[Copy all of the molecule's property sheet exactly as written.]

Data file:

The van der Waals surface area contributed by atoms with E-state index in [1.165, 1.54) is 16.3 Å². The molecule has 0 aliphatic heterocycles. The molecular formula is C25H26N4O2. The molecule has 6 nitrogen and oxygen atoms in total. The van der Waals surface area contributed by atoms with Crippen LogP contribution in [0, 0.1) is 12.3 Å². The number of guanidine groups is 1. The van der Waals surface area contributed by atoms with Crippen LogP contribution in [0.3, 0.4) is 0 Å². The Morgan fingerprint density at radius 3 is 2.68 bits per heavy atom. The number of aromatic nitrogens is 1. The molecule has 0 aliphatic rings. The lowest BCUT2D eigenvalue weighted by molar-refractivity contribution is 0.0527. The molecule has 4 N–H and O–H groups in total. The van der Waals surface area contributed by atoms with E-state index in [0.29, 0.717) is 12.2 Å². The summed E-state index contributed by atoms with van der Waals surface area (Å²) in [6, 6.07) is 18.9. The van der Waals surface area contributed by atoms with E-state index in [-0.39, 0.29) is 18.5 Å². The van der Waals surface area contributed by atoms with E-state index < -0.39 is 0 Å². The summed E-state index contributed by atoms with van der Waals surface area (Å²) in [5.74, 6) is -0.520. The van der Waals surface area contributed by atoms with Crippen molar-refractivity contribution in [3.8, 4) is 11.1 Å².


The van der Waals surface area contributed by atoms with E-state index in [1.165, 1.54) is 16.3 Å². The molecule has 0 aliphatic heterocycles. The molecular formula is C25H26N4O2. The molecule has 6 nitrogen and oxygen atoms in total. The van der Waals surface area contributed by atoms with Crippen LogP contribution in [0, 0.1) is 12.3 Å². The number of guanidine groups is 1. The van der Waals surface area contributed by atoms with Crippen LogP contribution in [0.3, 0.4) is 0 Å². The Morgan fingerprint density at radius 3 is 2.68 bits per heavy atom. The number of aromatic nitrogens is 1. The molecule has 0 aliphatic rings. The lowest BCUT2D eigenvalue weighted by molar-refractivity contribution is 0.0527. The molecule has 4 N–H and O–H groups in total. The van der Waals surface area contributed by atoms with E-state index in [0.29, 0.717) is 12.2 Å². The summed E-state index contributed by atoms with van der Waals surface area (Å²) in [6, 6.07) is 18.9. The van der Waals surface area contributed by atoms with E-state index in [-0.39, 0.29) is 18.5 Å². The van der Waals surface area contributed by atoms with E-state index < -0.39 is 0 Å². The summed E-state index contributed by atoms with van der Waals surface area (Å²) in [5.74, 6) is -0.520. The van der Waals surface area contributed by atoms with Crippen molar-refractivity contribution in [3.8, 4) is 11.1 Å².